Mr. President, said Mr. W., I was much pleased when our course? I hope not. If ile message is to be excluthe honorable Senator told us that this message of the ded, I do hope that the Senate will be conten! with its exPresident, ought to be diffused; that he hoped a copy of clusion simply, and that if its contents are to be examined it would reach the hands, and meet the eye and careful for grounds upon which to condemn it, the paper, itself, perusal of every man, woman, and child in the country; may be allowed a place by the side of our condemning and that he would gladly contribute from his own private sentence, that all who hereafter read our Journal may bemeans to give it circulation. I agree with loim fully' in this able to judge between those who approve and those who opinion, and this wish, but judging from the character disapprove it. and tendency of his remarks, we must have come to a like Mr. W. said, the honorable Senator bad told us that conclusion from very different views of the paper, and of the President had not come here in the bumbled and subthe effects to be produced upon the public mind by its dued tone of a convicted culprit, but in a tone and spirit extended distribution. I think it eminently calculated to indicating a feeling far above any tribunal of the country. justify not only the motives, but the acts of the President llc does not come here, sir, in ihe tone of a criminal or with the public; to arouse the public attention to the dan- convict, for he is lieither; but he comes here in the tone gerous, and as I think, unconstitutional exercise of power and spirit of an injured man. His personal and official by this body, in their late condemnation of the President, rights have been assailed and violated, and a sentence has without an impeachment, and without a trial; and to ex- been pronounced against him calc:ilated to have the mortend the popularity of that worthy public servant, and al influence upon his character and fame, of a conviction strengthen the salutary principles of his administration. for crime, while he has not even been constitutionally acThe honorable Senator must suppose that effects, pre-cused, much less tried or copricted. It is of this be comcisely the reverse of these, will be produced by the cir- plans. lle is not resisting a judicial sentence', regularly culation of this message, or, surely, he would not volun- pronounced, but an effort to visit upon him the evil contarily contribute to its circulation. He, no doubt, thinks sequences of such a sentence, without allowing him a that the paper is calculated to produce a belief in the ex- trial, and against the positive provis ons of tie constituiistence of those alarming encroachments of Executive tion. Should he then come in the subdued spirit of a power against which be su frequently and so eloquently convict? But where does the Senate find anthority for warns us. But whether the honorable Senator or inyself saying that the message displays a feeling in the President be correct in our impressions as to the effect to be pro- " far, far above any tribunal of the country?” To what duced by the circulation of the message, so long as we tribunals of the country is the President, as such, legally both agree that important and salutary purposes would subject? To the House of Representatives hy way of be accomplished by its universal distribution, ought we impeachment, and to this body by way of trial upou such not also to agree upon the propriety and duty of making impeachment, and to the great tribunal of the people. so important a paper, and from the reading of which we Has he not in the message expres-ly recognised and canticipate so inportant consequences, a matter of perpet, knowledged his subjection, according to the provisions of ual record upon our Journal?" I appeal to the honorable of the constitution, to the two Houses of Congress? Is Senator to say whether the consequence lie has himself not his complaint that the provisions of that instrument allached to the inessage does not show that it ought to be have not been regarded in the late action of the Senate,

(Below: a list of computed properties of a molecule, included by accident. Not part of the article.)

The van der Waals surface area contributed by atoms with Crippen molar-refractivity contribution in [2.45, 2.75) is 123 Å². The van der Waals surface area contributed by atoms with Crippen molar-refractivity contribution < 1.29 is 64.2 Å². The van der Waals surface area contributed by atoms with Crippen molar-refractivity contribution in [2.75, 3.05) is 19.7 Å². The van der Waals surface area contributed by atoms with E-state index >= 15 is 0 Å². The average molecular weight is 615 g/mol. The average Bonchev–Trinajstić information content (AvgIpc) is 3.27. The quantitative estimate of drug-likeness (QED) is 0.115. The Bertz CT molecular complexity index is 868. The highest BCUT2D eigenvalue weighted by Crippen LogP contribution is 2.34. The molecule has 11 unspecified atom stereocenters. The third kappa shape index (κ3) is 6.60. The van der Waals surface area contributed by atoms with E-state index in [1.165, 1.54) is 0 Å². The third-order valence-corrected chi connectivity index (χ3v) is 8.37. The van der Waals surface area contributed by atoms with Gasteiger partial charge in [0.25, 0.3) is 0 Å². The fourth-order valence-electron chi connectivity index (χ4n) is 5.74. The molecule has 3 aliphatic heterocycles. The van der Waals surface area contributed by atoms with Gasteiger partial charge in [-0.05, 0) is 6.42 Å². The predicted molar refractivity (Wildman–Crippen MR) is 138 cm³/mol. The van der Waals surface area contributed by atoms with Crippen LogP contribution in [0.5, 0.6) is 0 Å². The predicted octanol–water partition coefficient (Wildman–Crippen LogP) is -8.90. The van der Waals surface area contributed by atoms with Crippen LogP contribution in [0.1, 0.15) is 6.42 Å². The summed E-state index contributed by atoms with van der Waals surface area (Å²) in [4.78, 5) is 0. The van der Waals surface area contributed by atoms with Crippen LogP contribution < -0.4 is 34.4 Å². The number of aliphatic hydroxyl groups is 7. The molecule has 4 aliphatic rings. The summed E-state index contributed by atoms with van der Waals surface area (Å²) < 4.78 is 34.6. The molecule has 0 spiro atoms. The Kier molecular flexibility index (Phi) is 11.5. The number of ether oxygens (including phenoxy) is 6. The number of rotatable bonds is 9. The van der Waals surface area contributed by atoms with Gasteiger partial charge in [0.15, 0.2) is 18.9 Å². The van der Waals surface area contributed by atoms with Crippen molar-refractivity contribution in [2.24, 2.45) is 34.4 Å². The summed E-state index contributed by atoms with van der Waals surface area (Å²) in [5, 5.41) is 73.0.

SENATE.]